The San Francisco Conservatory of Music’s acquisition in May of the Dutch label Pentatone, added to their acquisition of New York/Berlin-based Opus 3 Artists in October 2020, creates a unique platform for the conservatory’s already formidable array of professional music education resources and opportunities. It expands the range of skills students can learn through actual projects, complementing classroom work, and promises to provide tools for community action and arts advocacy. It is an indicator of an appetite for ambition and innovation among investors with cultural portfolios.
For Pentatone’s managing director, Sean Hickey, the acquisition allows the label to explore areas “that we couldn’t manage to do on our own,” have access to SFCM’s state of the art Bowes Center and its extensive recording facilities, and to tap into the student body. “It points to a vision of a broader and more unified approach to the classical music ecosystem,” he says, “one that historically has walled off different sides of the business from one another.” He might have added that the United States is the market leader in both total aggregate numbers and percentage of overall music consumption via streaming.
Soon after the papers were signed, Pentatone announced that the first new recordings to be made in San Francisco under the new ownership would be in June at Davies Symphony Hall: The San Francisco Opera’s new music director Eun Sun Kim conducting the National Brass Ensemble in music by Wagner, Strauss, Arturo Sandoval, and Jonathan Bingham, and the San Francisco Symphony’s Esa-Pekka Salonen conducting Bartók’s First and Third Piano Concertos with Pierre-Laurent Aimard.
It is a bold step to take when the recording industry is reeling under the impact of streaming and the disruption to touring brought about by Covid. It seems an even bolder step to take when the heart of the alliance is an institution whose bottom line is public trust. I spoke to SFCM president David H. Stull about the acquisition and his vision for the unique alliance of for-profit and not-for-profit classical music entities he has created.
Why a record label?
For labels that aren’t part of a larger label group, or who receive subsidies of some kind, operational costs make it difficult to achieve profitability. We have the Bowes Center, which was designed to accommodate such an entity. There is faculty housing on the top floor and a world-class recording studio on the lower two levels. We have three full-time audio engineers. We can say to artists and management companies, “If you have a great project in mind, let’s use Pentatone and do it at the conservatory. You can stay upstairs and record downstairs. Now the label can record for pennies on the dollar.”
Why a management company?
Owning a management company means that we are searching the world for the next young artists of tomorrow. They don’t have to necessarily come from the conservatory. They can come from anywhere, any major conservatory, globally. We offer apprentice programs. We co-present with major artists.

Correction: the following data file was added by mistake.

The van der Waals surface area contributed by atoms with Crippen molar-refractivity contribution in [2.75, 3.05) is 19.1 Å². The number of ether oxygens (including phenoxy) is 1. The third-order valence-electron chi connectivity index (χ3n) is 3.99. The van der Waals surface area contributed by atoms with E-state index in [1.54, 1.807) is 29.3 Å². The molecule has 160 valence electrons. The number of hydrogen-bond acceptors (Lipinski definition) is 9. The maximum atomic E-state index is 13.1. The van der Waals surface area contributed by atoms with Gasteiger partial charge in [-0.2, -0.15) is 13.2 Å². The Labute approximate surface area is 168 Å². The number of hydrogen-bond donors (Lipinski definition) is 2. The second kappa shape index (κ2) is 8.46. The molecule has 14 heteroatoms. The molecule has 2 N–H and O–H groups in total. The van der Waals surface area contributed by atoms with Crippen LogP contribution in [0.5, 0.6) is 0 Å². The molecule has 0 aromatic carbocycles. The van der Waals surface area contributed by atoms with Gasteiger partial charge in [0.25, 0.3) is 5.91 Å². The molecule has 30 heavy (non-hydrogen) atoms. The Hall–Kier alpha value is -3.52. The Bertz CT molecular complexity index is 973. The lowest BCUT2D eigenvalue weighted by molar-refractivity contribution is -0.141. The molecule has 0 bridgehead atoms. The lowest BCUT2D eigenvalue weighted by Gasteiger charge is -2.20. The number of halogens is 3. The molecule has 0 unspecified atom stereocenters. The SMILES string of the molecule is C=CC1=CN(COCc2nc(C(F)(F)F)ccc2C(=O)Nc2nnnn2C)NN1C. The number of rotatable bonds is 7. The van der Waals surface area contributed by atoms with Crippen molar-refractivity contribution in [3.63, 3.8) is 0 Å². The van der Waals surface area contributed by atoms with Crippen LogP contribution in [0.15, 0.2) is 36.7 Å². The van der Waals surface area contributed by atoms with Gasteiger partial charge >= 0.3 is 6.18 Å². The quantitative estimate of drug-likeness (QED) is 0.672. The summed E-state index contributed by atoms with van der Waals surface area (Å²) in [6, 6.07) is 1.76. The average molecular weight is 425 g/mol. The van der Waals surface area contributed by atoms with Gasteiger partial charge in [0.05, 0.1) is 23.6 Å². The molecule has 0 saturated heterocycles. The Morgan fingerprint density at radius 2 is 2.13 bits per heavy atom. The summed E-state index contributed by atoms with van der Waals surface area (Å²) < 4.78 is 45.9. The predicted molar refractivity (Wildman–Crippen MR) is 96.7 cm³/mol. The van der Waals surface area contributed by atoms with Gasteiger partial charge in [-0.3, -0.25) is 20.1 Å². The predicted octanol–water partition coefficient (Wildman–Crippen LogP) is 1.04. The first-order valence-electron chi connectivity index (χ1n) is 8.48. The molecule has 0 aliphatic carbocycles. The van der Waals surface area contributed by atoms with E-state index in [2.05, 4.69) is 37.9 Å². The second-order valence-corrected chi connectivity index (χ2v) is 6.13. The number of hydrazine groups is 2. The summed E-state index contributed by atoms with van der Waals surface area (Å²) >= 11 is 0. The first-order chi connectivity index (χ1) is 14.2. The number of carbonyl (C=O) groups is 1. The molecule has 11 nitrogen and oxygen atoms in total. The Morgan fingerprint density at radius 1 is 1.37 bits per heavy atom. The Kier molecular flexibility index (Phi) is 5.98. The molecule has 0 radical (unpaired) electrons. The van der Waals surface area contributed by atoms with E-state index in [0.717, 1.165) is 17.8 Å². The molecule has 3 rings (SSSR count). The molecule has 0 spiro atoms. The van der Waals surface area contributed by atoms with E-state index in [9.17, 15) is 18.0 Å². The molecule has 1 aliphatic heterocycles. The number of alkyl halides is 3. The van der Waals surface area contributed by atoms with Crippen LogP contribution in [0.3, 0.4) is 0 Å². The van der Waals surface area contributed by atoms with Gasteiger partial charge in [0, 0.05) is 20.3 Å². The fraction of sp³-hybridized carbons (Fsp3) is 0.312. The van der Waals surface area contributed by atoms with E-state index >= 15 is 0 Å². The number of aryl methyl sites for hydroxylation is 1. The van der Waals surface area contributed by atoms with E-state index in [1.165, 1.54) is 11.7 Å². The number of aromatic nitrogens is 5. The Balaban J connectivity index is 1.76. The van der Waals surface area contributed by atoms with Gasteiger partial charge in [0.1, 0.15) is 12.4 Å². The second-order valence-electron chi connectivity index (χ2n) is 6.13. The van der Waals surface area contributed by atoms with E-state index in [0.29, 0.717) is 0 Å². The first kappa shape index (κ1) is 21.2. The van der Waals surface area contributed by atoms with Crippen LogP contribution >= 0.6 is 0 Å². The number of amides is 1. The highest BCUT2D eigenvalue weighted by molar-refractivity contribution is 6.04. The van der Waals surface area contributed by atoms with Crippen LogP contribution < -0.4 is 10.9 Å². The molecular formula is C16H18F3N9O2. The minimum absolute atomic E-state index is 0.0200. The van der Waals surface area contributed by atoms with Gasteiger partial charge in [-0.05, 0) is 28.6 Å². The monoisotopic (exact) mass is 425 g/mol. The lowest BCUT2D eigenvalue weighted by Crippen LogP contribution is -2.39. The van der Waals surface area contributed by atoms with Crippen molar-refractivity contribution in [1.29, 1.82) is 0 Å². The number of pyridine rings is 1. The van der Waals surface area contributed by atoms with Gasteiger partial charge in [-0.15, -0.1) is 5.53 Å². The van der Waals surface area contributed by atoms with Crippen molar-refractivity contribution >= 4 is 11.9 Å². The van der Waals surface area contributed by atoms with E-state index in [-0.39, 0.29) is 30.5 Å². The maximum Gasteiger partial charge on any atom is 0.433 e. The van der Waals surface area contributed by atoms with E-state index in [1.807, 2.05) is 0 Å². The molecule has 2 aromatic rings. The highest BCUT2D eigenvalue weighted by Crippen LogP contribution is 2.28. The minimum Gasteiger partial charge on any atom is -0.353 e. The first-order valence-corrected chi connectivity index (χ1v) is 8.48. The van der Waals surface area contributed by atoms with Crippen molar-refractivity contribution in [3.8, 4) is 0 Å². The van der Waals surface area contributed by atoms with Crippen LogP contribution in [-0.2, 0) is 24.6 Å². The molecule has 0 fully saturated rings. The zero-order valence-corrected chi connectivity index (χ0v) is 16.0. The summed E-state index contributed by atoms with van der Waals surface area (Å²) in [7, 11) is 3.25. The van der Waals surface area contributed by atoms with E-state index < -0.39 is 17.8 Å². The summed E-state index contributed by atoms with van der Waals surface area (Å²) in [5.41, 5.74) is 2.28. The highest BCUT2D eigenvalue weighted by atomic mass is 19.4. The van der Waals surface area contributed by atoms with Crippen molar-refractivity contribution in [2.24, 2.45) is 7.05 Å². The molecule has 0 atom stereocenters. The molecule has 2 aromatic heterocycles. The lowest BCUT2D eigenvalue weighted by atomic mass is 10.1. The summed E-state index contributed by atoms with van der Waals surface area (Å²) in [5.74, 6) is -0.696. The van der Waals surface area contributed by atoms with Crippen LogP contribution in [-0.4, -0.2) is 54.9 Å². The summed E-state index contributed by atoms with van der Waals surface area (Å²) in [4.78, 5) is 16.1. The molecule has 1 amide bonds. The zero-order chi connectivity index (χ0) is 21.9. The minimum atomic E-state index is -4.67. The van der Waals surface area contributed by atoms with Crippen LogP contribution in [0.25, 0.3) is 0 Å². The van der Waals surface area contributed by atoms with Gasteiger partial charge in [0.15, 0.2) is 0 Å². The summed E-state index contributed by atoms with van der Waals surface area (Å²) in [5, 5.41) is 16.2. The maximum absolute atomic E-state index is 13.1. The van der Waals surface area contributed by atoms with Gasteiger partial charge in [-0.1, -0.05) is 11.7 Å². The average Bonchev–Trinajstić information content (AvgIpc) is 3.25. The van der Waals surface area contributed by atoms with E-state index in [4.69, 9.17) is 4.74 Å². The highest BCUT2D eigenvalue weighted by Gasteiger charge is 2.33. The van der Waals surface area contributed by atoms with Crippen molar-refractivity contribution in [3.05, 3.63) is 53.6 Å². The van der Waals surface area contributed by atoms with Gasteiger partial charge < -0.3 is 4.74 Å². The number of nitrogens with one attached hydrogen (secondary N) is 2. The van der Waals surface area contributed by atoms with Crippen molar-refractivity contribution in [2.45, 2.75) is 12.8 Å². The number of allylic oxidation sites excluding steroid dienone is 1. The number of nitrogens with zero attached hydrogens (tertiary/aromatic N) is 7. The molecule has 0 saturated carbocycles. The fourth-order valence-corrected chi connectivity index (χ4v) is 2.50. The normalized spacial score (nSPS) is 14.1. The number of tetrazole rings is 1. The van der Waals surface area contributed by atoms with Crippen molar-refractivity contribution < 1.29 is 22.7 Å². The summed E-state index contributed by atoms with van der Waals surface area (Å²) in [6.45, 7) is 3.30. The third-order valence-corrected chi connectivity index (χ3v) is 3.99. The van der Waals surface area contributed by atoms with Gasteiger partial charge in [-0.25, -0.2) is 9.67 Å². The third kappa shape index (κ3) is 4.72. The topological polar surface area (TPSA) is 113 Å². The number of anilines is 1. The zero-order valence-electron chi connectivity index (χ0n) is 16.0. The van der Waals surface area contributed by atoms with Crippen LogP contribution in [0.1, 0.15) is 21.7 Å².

How does Pentatone affect you immediately?
Suddenly our students are learning how to work at a record label, including participating in high-end recording sessions. It’s an expansion of employment opportunities, as these companies are constantly looking for new talent. Now we get to spot it and train it in-house and fuel those companies with really talented people.
Pentatone already had a close connection to the conservatory and was a natural partner. The label’s commitment to working with the best American artists and growing its catalog of American repertoire fits in alongside the agency’s priority that their artists have robust touring calendars and build their careers with a strong public profile with performance activities and labels.
Where did you get the money to buy a record label?
It wasn’t hard at all. As soon as donors hear these ideas and how we’re thinking about building our model, they become inspired. They want to invest in something that thinks about the future, not just from the standpoint of art but also from business, and how these things have to fit together so that we’re not constantly losing money. So it’s in the synergy of these entities, pushing art forward and creating opportunities for artists to give us the new performance experiences we desperately need and educationally becoming powerful as the school looks forward, constantly looking at where art is going, not just where it has been. And we are drawing more investors to this model now that we’ve got a global reach that the conservatory alone never would’ve enjoyed.
What kind of projects might the conservatory do with Pentatone?
Think about the conservatory itself as an R&D place. We have physical facilities, recording facilities, limitless talent in the form of students and faculty. Artists can work collaboratively to identify potential projects and we can workshop those projects—potential new products for the management company, potentially involving our students and faculty—to manage and market to presenters. Imagine combining, for example, a cellist with a ballet dancer or a media artist or a poet, or all the ways in which we can reimagine concert and performance experiences. And whether we decide to market it or not, it’s a fantastic educational experience because our students get to stand next to the hot fire of creativity.
Is this something that your peer conservatories and other classical music entities should think about doing?
I think that anyone can think about what we’re doing, and I hope it’s not just conservatories. Early indications are that this is very successful. My hope is that every organization, whether it’s an opera company or a symphony, uses it as an example of what’s possible.